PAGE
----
Skip to content

Workload of police victim services staff concerns Salmon Arm’s top cop

Staff Sgt. says growing demand for support has shut down victim services in larger detachments
Staff Sgt. Scott West of Salmon Arm RCMP says the Police Based Victim Services section plays a crucial role in the detachment. (THE CANADIAN PRESS/Graeme Roy)

Salmon Arm RCMP Staff Sgt. Scott West says Police Based Victim Services staff makes a difference to victims of, and witnesses to, crime or trauma in the Shuswap.

He knows the importance of the victim services role to the Salmon Arm detachment and he wants it to continue.

During his quarterly report to city council in January, West said a second person is being added to the Police Based Victim Services section, mostly as a relief person for the one staff member.

“As the demand goes up on victim services, because of the level of crime, A, but B, the mandate we’re given from the provincial government to support victims of crime, this section sees heavy demand… Supporting people through the court process, supporting them through very, very tragic incidents in their lives.”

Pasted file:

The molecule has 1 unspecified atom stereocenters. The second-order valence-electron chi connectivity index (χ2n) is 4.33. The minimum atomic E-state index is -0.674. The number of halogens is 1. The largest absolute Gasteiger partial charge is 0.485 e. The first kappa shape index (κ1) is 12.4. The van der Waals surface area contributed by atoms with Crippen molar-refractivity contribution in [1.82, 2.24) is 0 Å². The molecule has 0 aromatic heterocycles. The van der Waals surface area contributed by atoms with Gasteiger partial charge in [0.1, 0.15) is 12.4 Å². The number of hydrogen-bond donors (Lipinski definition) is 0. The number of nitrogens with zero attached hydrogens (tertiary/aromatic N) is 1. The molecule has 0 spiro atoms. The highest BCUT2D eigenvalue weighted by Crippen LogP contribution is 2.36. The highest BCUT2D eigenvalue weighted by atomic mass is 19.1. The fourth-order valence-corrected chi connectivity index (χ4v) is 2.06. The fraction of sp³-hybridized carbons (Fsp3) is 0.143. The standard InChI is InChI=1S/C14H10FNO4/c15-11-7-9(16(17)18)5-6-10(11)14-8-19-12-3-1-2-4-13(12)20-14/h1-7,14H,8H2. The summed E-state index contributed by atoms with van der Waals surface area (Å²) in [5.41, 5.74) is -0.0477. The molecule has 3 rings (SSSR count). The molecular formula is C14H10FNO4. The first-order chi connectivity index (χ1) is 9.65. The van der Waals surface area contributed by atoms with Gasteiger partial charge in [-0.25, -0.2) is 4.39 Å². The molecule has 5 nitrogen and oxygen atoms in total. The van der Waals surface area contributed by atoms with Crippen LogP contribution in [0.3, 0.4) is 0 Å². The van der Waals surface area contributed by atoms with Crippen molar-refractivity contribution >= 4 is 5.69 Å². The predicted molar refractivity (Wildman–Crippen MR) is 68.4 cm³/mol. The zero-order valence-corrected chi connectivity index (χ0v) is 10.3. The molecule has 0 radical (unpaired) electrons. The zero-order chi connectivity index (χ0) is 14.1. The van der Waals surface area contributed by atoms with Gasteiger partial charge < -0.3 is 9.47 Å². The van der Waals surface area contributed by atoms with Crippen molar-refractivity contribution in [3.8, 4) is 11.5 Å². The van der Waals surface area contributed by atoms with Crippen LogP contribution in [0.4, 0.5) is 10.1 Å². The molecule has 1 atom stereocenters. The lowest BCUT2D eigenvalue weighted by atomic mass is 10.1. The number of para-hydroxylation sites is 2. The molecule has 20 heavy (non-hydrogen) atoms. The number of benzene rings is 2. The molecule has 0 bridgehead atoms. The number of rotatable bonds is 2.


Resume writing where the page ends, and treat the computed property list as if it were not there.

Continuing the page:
West said victim services is something council already supports financially, but when he sees major victim services sections in large detachments closing their doors, it’s cause for concern.

“They have collapsed under the high workload and the stress of supporting so many victims.”

He said the other benefit of the generally understaffed victim services role is to free up officers to investigate crimes. He welcomed any support council can provide.

“So that will be something that I would encourage council to continue to support, and if the availability arises to support it more aggressively, that’d be appreciated from our standpoint,” West said.

Read more: Helping people through the worst days of their lives

Read more: RCMP launch online crime reporting in Salmon Arm
Like us on Facebook and follow us on Twitter and subscribe to our daily newsletter.

Martha Wickett

About the Author: Martha Wickett

came to Salmon Arm in May of 2004 to work at the Observer. I was looking for a change from the hustle and bustle of the Lower Mainland, where I had spent more than a decade working in community newspapers.
Read more